STABLE SERGEANTS – Stable Sergeants should be selected with much care and should be carefully instructed by their officers. The Officer should back up the stable sergeant and see that orders given are strictly obeyed. Frequent suggestions and encouragement should be given the sergeant by the responsible officer. It too frequently happen that the stable sergeant is not given sufficient support by his commanding officer and he finds it impossible to get his orders carried out. Disciplinary action should be inflicted when the Sergeant’s orders are not obeyed so that the Sergeant may obtain the respect of his men. The responsible officer also should make frequent inspections of the entire stable regime so as to see that everything is being kept up to the proper standard. Find out if the stable sergeant is keeping a forage book. Also if they personally inspect the amount of forage received and know that the quantity checks with the requisition.
RECOMMENDATIONS AND CRITCISM – The primary asset of a Division Remount Officer should be tactful, helpful criticism. Suggestions will accomplish wonders, and the attitude of the Remount Officer should be that of one who is endeavoring to help improve the condition of the organization and not that of one who is unduly critical and fault finding. The Remount Officer should be as quick to command as to criticize. Only when distinct inertia is found should he advise disciplinary action, in which case matters should be taken up with the organization commander. If the trouble still exists, the matter should be taken directly with the Commanding General. It is desirable also that copies of all letters, both criticism and commendation, which may be written by the Divisional Officer be sent to the Corps Remount Officer. When an organization is found to have made a marked improvement in its horse discipline it is only proper that a memorandum to that effect be sent to the Commanding General, with a copy to the regimental commander.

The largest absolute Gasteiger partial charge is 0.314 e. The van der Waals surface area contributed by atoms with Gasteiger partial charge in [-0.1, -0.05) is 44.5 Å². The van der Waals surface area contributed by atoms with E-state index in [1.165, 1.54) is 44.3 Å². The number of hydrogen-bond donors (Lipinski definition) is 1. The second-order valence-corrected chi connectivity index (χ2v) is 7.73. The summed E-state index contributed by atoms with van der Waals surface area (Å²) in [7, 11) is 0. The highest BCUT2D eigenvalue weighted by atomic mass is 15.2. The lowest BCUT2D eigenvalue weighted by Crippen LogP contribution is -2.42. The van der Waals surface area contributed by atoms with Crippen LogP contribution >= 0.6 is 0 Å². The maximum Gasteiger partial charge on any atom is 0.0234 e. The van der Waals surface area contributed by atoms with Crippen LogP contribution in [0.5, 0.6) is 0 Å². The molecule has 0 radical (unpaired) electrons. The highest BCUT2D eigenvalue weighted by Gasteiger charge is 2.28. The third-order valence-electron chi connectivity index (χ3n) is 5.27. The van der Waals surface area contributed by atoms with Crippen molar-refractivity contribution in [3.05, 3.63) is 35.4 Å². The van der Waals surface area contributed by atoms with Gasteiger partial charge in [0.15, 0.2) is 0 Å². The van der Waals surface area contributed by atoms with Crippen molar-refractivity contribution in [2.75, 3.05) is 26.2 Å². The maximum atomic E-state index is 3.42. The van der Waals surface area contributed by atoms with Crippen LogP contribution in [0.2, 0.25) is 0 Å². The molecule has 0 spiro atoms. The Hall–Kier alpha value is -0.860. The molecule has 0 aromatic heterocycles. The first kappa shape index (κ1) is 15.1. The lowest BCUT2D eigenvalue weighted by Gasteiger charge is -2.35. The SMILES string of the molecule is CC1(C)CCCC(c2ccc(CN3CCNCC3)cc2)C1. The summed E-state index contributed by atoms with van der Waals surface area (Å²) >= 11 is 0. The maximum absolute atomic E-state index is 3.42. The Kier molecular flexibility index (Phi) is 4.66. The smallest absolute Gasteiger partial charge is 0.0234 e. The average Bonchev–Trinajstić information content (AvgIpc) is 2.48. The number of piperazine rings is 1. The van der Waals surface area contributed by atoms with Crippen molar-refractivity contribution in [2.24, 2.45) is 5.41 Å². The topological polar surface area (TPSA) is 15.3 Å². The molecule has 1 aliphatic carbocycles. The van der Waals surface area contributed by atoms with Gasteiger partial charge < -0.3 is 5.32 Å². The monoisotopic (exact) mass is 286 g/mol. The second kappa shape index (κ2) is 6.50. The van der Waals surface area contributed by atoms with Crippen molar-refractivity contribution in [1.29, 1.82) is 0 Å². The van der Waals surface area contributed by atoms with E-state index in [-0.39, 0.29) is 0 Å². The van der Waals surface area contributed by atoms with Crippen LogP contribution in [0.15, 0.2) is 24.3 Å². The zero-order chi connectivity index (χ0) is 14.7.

167. After Remount Officers had taken up their duties with Armies, Corps and Divisions, there was noticeable change for the better. The men taught how to care for their animals. The work between Remount Officers and Commanding Officers was accomplished without friction. The results obtained proved the wisdom of the assignment of Remount Officers to combat troops.
168. Remount Officers in Divisions, Corps and Armies rendered reports twice a month. This report made it possible to compile priority lists for the future distribution of animals and enabled the Chief of the Remount Service to know the animal conditions in the various combat units.
169. Before the First Army was formed, and while the American troops were fighting under French leaders, it was brought out clearly that the animal question was one of utmost importance and would remain so at least during the ensuing year. Units had to be horsed. At the same time men were as badly needed. A large percentage of the men were unused to horses. Under those conditions it was almost an impossibility to improve conditions of the animals, which were overworked from the time they left American Remount Depots for the front, or were turned over by Allied units to aid in carrying out the plans of the Allied Command.